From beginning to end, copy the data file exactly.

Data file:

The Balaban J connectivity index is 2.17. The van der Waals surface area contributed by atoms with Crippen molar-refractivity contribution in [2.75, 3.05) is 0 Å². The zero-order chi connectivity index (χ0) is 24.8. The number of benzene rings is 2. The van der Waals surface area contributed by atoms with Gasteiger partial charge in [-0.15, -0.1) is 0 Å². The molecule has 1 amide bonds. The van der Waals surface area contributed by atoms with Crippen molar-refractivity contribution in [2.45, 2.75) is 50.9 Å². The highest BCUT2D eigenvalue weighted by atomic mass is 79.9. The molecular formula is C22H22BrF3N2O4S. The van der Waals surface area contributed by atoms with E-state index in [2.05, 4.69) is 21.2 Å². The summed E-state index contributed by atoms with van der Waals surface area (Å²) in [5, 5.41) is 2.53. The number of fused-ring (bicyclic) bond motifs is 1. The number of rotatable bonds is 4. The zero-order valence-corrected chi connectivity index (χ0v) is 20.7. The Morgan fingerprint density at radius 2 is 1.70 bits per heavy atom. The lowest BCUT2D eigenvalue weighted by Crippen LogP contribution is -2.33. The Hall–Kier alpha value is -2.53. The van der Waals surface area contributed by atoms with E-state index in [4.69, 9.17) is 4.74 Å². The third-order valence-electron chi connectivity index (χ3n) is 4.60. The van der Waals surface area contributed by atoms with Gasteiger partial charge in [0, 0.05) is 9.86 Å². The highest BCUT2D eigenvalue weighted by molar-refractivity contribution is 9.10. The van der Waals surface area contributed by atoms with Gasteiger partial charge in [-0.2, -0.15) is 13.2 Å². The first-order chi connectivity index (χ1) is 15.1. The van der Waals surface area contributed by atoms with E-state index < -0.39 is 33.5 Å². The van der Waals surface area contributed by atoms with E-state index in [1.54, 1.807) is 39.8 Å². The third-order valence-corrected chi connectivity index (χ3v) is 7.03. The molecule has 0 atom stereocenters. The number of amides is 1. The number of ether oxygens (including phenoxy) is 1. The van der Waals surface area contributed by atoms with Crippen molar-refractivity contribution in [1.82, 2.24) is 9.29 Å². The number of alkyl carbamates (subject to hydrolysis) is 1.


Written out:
The Balaban J connectivity index is 2.17. The van der Waals surface area contributed by atoms with Crippen molar-refractivity contribution in [2.75, 3.05) is 0 Å². The zero-order chi connectivity index (χ0) is 24.8. The number of benzene rings is 2. The van der Waals surface area contributed by atoms with Gasteiger partial charge in [-0.15, -0.1) is 0 Å². The molecule has 1 amide bonds. The van der Waals surface area contributed by atoms with Crippen molar-refractivity contribution in [2.45, 2.75) is 50.9 Å². The highest BCUT2D eigenvalue weighted by atomic mass is 79.9. The molecular formula is C22H22BrF3N2O4S. The van der Waals surface area contributed by atoms with E-state index in [2.05, 4.69) is 21.2 Å². The summed E-state index contributed by atoms with van der Waals surface area (Å²) in [5, 5.41) is 2.53. The number of fused-ring (bicyclic) bond motifs is 1. The number of rotatable bonds is 4. The zero-order valence-corrected chi connectivity index (χ0v) is 20.7. The Morgan fingerprint density at radius 2 is 1.70 bits per heavy atom. The lowest BCUT2D eigenvalue weighted by Crippen LogP contribution is -2.33. The Hall–Kier alpha value is -2.53. The van der Waals surface area contributed by atoms with E-state index in [4.69, 9.17) is 4.74 Å². The third-order valence-electron chi connectivity index (χ3n) is 4.60. The van der Waals surface area contributed by atoms with Gasteiger partial charge in [0, 0.05) is 9.86 Å². The highest BCUT2D eigenvalue weighted by molar-refractivity contribution is 9.10. The van der Waals surface area contributed by atoms with Gasteiger partial charge in [-0.2, -0.15) is 13.2 Å². The first-order chi connectivity index (χ1) is 15.1. The van der Waals surface area contributed by atoms with E-state index < -0.39 is 33.5 Å². The van der Waals surface area contributed by atoms with E-state index in [1.54, 1.807) is 39.8 Å². The third-order valence-corrected chi connectivity index (χ3v) is 7.03. The molecule has 0 atom stereocenters. The number of amides is 1. The number of ether oxygens (including phenoxy) is 1. The van der Waals surface area contributed by atoms with Crippen molar-refractivity contribution in [1.82, 2.24) is 9.29 Å². The number of alkyl carbamates (subject to hydrolysis) is 1.